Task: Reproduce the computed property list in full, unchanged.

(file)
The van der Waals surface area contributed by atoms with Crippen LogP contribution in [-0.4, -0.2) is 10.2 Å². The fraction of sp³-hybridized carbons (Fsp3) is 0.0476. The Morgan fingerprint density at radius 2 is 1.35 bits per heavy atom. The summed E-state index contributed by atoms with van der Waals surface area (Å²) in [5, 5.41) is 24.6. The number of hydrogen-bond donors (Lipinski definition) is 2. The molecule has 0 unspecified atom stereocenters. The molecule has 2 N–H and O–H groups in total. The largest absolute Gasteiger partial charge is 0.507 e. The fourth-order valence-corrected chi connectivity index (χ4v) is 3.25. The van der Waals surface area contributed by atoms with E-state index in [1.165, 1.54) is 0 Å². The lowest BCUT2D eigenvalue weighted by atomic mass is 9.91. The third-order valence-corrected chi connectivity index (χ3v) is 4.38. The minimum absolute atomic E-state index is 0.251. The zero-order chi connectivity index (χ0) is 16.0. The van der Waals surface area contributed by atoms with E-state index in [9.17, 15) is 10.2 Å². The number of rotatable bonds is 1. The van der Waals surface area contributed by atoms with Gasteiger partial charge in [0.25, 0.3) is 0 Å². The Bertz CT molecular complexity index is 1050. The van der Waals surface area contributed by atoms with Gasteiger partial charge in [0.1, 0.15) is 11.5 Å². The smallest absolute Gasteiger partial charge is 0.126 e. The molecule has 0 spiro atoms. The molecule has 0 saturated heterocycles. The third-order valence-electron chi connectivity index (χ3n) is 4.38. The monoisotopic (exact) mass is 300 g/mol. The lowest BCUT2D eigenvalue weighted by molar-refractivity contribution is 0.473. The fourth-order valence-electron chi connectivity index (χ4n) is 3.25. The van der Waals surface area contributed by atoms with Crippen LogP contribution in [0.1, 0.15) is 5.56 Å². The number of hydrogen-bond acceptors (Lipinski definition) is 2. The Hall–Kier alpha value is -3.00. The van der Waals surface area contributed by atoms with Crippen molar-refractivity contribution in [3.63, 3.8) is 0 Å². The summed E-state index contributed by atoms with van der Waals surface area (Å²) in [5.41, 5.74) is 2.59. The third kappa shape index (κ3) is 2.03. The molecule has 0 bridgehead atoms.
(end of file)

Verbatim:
The van der Waals surface area contributed by atoms with Crippen LogP contribution in [-0.4, -0.2) is 10.2 Å². The fraction of sp³-hybridized carbons (Fsp3) is 0.0476. The Morgan fingerprint density at radius 2 is 1.35 bits per heavy atom. The summed E-state index contributed by atoms with van der Waals surface area (Å²) in [5, 5.41) is 24.6. The number of hydrogen-bond donors (Lipinski definition) is 2. The molecule has 0 unspecified atom stereocenters. The molecule has 2 N–H and O–H groups in total. The largest absolute Gasteiger partial charge is 0.507 e. The fourth-order valence-corrected chi connectivity index (χ4v) is 3.25. The van der Waals surface area contributed by atoms with E-state index in [1.165, 1.54) is 0 Å². The lowest BCUT2D eigenvalue weighted by atomic mass is 9.91. The third-order valence-corrected chi connectivity index (χ3v) is 4.38. The minimum absolute atomic E-state index is 0.251. The zero-order chi connectivity index (χ0) is 16.0. The van der Waals surface area contributed by atoms with E-state index in [9.17, 15) is 10.2 Å². The number of rotatable bonds is 1. The van der Waals surface area contributed by atoms with Gasteiger partial charge in [0.25, 0.3) is 0 Å². The Bertz CT molecular complexity index is 1050. The van der Waals surface area contributed by atoms with Gasteiger partial charge in [0.1, 0.15) is 11.5 Å². The smallest absolute Gasteiger partial charge is 0.126 e. The molecule has 0 spiro atoms. The molecule has 0 saturated heterocycles. The third-order valence-electron chi connectivity index (χ3n) is 4.38. The monoisotopic (exact) mass is 300 g/mol. The lowest BCUT2D eigenvalue weighted by molar-refractivity contribution is 0.473. The fourth-order valence-electron chi connectivity index (χ4n) is 3.25. The van der Waals surface area contributed by atoms with Crippen LogP contribution in [0.1, 0.15) is 5.56 Å². The number of hydrogen-bond acceptors (Lipinski definition) is 2. The Hall–Kier alpha value is -3.00. The van der Waals surface area contributed by atoms with Crippen molar-refractivity contribution in [3.63, 3.8) is 0 Å². The summed E-state index contributed by atoms with van der Waals surface area (Å²) in [5.41, 5.74) is 2.59. The third kappa shape index (κ3) is 2.03. The molecule has 0 bridgehead atoms.